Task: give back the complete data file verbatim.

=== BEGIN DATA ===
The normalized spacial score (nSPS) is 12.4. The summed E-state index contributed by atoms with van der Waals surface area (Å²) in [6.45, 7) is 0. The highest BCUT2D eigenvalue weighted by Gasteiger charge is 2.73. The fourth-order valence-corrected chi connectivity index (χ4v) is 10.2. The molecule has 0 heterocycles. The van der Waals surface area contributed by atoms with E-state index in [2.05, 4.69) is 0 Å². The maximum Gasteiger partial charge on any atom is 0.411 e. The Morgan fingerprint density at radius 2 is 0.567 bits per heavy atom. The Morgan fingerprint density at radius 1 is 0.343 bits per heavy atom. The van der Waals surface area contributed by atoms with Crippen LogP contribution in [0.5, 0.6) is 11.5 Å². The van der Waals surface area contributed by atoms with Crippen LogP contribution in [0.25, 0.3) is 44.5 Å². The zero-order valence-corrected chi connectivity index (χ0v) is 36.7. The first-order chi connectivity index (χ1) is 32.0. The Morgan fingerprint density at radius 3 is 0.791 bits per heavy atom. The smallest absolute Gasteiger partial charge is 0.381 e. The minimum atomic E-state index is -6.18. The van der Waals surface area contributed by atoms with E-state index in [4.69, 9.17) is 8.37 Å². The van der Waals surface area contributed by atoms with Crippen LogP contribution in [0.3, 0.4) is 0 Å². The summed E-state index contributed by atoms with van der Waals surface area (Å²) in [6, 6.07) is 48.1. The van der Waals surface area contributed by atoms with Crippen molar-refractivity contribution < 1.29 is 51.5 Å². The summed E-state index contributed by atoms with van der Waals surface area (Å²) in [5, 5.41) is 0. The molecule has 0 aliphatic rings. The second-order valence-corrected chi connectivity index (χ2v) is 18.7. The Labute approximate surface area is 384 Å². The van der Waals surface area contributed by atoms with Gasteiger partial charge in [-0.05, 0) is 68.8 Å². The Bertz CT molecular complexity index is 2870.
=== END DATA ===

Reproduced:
The normalized spacial score (nSPS) is 12.4. The summed E-state index contributed by atoms with van der Waals surface area (Å²) in [6.45, 7) is 0. The highest BCUT2D eigenvalue weighted by Gasteiger charge is 2.73. The fourth-order valence-corrected chi connectivity index (χ4v) is 10.2. The molecule has 0 heterocycles. The van der Waals surface area contributed by atoms with E-state index in [2.05, 4.69) is 0 Å². The maximum Gasteiger partial charge on any atom is 0.411 e. The Morgan fingerprint density at radius 2 is 0.567 bits per heavy atom. The Morgan fingerprint density at radius 1 is 0.343 bits per heavy atom. The van der Waals surface area contributed by atoms with Crippen LogP contribution in [0.5, 0.6) is 11.5 Å². The van der Waals surface area contributed by atoms with Crippen LogP contribution in [0.25, 0.3) is 44.5 Å². The zero-order valence-corrected chi connectivity index (χ0v) is 36.7. The first-order chi connectivity index (χ1) is 32.0. The Morgan fingerprint density at radius 3 is 0.791 bits per heavy atom. The smallest absolute Gasteiger partial charge is 0.381 e. The minimum atomic E-state index is -6.18. The van der Waals surface area contributed by atoms with E-state index in [4.69, 9.17) is 8.37 Å². The van der Waals surface area contributed by atoms with Crippen LogP contribution in [0.3, 0.4) is 0 Å². The summed E-state index contributed by atoms with van der Waals surface area (Å²) in [6, 6.07) is 48.1. The van der Waals surface area contributed by atoms with Crippen molar-refractivity contribution < 1.29 is 51.5 Å². The summed E-state index contributed by atoms with van der Waals surface area (Å²) in [5, 5.41) is 0. The molecule has 0 aliphatic rings. The second-order valence-corrected chi connectivity index (χ2v) is 18.7. The Labute approximate surface area is 384 Å². The van der Waals surface area contributed by atoms with Gasteiger partial charge in [-0.05, 0) is 68.8 Å². The Bertz CT molecular complexity index is 2870.